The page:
At an Italian film festival oceanographer/adventurer/documentary filmmaker Steve Zissou unveils footage of the latest expedition of the Belafonte
, when a sea creature eats his best friend, deep-sea diver Esteban.
During the attack, Steve hit the creature, which he has dubbed the “Jaguar Shark,” with a homing device. Steve’s films aren’t what they once were, so he is struggling to get financing to go back out after the Jaguar Shark.
Later that night at a reception, Steve meets Ned Plimpton, a pilot for Kentucky Air, who may or not may be Steve’s son. Steve invites Ned to join Team Zissou. Jane Winslett-Richardson, a pregnant journalist assigned to write a profile on Steve, also comes aboard.
Anderson and Baumbach create a charming, whimsical adventure on the high seas, a ripping yarn for adults. Because the film combines both comedic and dramatic elements, you never know where the story will lead or how the characters will react; yet the results are always believable in the world that’s been created.
The search for the Jaguar Shark is a brilliant MacGuffin. It gives the viewer a plot to follow while the characters conduct a search for what’s missing in their own lives, such as love and family, a familiar motif in Anderson’s work.
Another major strength of the script is that we slowly learn about the characters as the film progresses rather than one big exposition dump that tell us everything all at once. Early on in the film, we learn that Ned’s mother died. In a later scene we learn how, and then a few scenes later we learn why.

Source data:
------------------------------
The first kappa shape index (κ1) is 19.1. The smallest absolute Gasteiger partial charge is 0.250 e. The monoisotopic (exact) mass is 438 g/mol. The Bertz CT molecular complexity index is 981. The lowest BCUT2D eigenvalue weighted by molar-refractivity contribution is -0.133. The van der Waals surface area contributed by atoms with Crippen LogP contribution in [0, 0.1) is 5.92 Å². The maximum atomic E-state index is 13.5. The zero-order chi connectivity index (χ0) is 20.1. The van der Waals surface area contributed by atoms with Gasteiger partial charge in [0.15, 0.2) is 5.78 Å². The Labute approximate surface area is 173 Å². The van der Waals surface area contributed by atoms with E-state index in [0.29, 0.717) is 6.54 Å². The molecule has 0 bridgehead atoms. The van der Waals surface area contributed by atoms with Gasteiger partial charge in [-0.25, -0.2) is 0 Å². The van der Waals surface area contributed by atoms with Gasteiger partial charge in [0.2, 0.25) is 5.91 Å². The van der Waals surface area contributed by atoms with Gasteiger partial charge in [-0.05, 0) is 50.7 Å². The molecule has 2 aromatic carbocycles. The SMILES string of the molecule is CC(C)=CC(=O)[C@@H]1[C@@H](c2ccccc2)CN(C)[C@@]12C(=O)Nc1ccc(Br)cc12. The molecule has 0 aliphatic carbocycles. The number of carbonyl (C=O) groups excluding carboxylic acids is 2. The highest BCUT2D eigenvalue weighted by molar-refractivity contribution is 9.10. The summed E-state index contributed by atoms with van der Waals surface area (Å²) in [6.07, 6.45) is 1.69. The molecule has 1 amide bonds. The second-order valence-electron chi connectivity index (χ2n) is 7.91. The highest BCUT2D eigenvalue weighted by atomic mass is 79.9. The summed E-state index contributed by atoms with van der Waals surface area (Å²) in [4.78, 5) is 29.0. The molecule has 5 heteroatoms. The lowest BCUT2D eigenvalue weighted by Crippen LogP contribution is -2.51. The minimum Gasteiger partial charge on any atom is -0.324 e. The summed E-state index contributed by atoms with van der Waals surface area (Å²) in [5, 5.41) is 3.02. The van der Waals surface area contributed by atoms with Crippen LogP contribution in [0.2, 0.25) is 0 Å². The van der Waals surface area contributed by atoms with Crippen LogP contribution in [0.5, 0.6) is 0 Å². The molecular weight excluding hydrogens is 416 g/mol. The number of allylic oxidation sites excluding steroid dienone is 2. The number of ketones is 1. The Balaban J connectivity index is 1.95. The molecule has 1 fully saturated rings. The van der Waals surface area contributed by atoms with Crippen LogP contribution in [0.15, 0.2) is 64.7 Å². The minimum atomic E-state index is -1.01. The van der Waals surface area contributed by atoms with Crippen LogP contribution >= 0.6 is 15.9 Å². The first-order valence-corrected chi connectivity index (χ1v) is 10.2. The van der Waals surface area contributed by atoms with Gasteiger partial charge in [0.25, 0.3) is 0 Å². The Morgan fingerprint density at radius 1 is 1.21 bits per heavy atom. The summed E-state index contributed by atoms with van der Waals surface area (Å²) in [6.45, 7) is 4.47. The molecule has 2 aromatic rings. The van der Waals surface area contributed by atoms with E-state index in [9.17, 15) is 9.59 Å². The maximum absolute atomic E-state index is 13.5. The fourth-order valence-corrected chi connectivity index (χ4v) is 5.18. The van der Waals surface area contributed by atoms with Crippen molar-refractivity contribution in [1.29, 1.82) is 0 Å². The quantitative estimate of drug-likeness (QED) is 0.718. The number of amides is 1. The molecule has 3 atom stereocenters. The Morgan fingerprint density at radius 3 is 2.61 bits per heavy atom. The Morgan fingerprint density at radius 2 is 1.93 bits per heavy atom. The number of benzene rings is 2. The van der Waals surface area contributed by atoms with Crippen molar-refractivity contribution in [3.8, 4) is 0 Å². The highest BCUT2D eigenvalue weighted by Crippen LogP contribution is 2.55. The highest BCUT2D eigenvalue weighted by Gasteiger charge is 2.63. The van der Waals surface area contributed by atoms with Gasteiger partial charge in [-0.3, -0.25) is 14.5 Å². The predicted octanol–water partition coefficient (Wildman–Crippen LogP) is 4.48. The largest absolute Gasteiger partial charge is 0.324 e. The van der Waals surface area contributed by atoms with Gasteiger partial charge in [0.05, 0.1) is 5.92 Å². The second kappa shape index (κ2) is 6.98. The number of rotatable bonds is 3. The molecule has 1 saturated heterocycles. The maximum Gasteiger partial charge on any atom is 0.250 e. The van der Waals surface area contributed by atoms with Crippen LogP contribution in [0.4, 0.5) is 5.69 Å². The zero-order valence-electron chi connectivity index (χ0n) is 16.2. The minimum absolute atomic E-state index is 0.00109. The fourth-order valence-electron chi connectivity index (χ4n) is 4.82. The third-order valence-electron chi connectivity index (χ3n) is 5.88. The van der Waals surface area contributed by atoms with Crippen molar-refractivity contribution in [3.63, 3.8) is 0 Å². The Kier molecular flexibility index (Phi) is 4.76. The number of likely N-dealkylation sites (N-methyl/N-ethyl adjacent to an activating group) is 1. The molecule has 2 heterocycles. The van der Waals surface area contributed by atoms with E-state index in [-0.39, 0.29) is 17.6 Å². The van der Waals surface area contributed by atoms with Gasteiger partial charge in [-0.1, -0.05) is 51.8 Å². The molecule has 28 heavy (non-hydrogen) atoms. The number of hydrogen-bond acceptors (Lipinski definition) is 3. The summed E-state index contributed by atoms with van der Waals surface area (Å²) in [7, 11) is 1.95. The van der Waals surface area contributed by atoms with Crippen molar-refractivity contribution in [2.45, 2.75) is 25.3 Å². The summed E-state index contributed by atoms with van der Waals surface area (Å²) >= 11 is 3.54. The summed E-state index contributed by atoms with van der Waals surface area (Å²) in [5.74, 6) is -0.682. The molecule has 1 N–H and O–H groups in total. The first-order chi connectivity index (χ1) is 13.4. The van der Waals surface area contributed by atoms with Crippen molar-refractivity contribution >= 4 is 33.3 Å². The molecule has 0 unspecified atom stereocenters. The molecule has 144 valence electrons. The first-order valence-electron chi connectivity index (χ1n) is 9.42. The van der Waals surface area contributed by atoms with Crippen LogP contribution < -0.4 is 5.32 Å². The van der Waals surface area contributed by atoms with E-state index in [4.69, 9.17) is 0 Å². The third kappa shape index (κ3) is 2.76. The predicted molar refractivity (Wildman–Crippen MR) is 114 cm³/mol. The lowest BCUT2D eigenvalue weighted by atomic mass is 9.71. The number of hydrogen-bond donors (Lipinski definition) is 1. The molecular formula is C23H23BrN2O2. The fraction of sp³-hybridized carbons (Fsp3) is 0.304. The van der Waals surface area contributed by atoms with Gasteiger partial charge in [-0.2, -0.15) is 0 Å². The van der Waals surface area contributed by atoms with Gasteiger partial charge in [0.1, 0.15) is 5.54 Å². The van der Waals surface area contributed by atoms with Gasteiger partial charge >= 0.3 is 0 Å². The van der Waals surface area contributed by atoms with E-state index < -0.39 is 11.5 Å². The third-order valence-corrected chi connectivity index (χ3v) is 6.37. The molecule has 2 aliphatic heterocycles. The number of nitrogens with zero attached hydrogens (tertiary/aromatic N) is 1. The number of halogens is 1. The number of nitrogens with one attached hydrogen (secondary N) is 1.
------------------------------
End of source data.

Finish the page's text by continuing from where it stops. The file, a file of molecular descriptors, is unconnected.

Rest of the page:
The slow reveal of information keeps the viewer intrigued because one line can alter our knowledge of who the characters are and what is happening in the story.
The direction is fantastic as well. Anderson breaks the film into chapters using Zissou’s films. A brilliant set piece is the three-story cutaway of the Belafonte that allows for great tracking shots as the members of the crew wander around.
His choice to use Henry Selick’s animation for the underwater visual effects is an interesting choice because it makes the sea creatures appear as if they are from another world, which in a sense they are.
Bill Murray as Zissou leads this talented ensemble and is as funny as ever, but we also see him vulnerable with all the turmoil in Zissou’s life, half of which he causes himself.
Willem Dafoe steals almost every scene he is in as Klaus, the ship’s engineer and cameraman. He is sure to be getting more comedic roles after this.
I could go on and on because there are so many funny and wonderful moments that I want to share with you, but, like any adventure, half the pleasure comes from your own personal discovery, so set sail with Team Zissou as soon as you are able.